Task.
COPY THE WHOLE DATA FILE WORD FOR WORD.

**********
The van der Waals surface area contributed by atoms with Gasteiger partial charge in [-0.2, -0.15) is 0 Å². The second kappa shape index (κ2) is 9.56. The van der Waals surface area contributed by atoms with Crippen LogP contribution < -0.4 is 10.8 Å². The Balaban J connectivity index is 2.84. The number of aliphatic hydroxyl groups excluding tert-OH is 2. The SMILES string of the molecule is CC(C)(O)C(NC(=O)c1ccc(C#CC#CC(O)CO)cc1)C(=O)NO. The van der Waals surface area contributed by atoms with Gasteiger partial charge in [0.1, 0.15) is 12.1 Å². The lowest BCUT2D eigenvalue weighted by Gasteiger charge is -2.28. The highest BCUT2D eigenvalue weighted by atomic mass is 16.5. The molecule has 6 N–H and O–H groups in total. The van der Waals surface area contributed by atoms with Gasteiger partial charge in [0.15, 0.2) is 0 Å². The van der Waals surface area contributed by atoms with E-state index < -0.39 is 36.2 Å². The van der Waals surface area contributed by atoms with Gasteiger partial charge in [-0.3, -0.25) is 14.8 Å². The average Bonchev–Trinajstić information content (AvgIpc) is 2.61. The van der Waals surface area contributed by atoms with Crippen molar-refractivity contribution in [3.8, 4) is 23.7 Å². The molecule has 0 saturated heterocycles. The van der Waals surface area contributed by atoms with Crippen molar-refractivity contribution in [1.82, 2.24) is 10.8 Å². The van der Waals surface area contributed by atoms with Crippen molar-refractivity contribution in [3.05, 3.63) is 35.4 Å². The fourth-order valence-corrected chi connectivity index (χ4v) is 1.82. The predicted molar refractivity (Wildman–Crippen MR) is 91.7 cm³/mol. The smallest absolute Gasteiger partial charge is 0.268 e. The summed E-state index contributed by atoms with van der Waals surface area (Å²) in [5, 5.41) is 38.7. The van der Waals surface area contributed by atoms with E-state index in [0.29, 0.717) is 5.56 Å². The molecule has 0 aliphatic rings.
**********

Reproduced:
The van der Waals surface area contributed by atoms with Gasteiger partial charge in [-0.2, -0.15) is 0 Å². The second kappa shape index (κ2) is 9.56. The van der Waals surface area contributed by atoms with Crippen LogP contribution < -0.4 is 10.8 Å². The Balaban J connectivity index is 2.84. The number of aliphatic hydroxyl groups excluding tert-OH is 2. The SMILES string of the molecule is CC(C)(O)C(NC(=O)c1ccc(C#CC#CC(O)CO)cc1)C(=O)NO. The van der Waals surface area contributed by atoms with Gasteiger partial charge in [0.1, 0.15) is 12.1 Å². The lowest BCUT2D eigenvalue weighted by Gasteiger charge is -2.28. The highest BCUT2D eigenvalue weighted by atomic mass is 16.5. The molecule has 6 N–H and O–H groups in total. The van der Waals surface area contributed by atoms with Gasteiger partial charge in [0.15, 0.2) is 0 Å². The van der Waals surface area contributed by atoms with E-state index < -0.39 is 36.2 Å². The van der Waals surface area contributed by atoms with Gasteiger partial charge in [-0.3, -0.25) is 14.8 Å². The average Bonchev–Trinajstić information content (AvgIpc) is 2.61. The van der Waals surface area contributed by atoms with Crippen molar-refractivity contribution in [3.8, 4) is 23.7 Å². The molecule has 0 saturated heterocycles. The van der Waals surface area contributed by atoms with Crippen molar-refractivity contribution in [1.82, 2.24) is 10.8 Å². The van der Waals surface area contributed by atoms with Crippen molar-refractivity contribution in [3.05, 3.63) is 35.4 Å². The fourth-order valence-corrected chi connectivity index (χ4v) is 1.82. The predicted molar refractivity (Wildman–Crippen MR) is 91.7 cm³/mol. The smallest absolute Gasteiger partial charge is 0.268 e. The summed E-state index contributed by atoms with van der Waals surface area (Å²) in [5, 5.41) is 38.7. The van der Waals surface area contributed by atoms with E-state index in [0.29, 0.717) is 5.56 Å². The molecule has 0 aliphatic rings.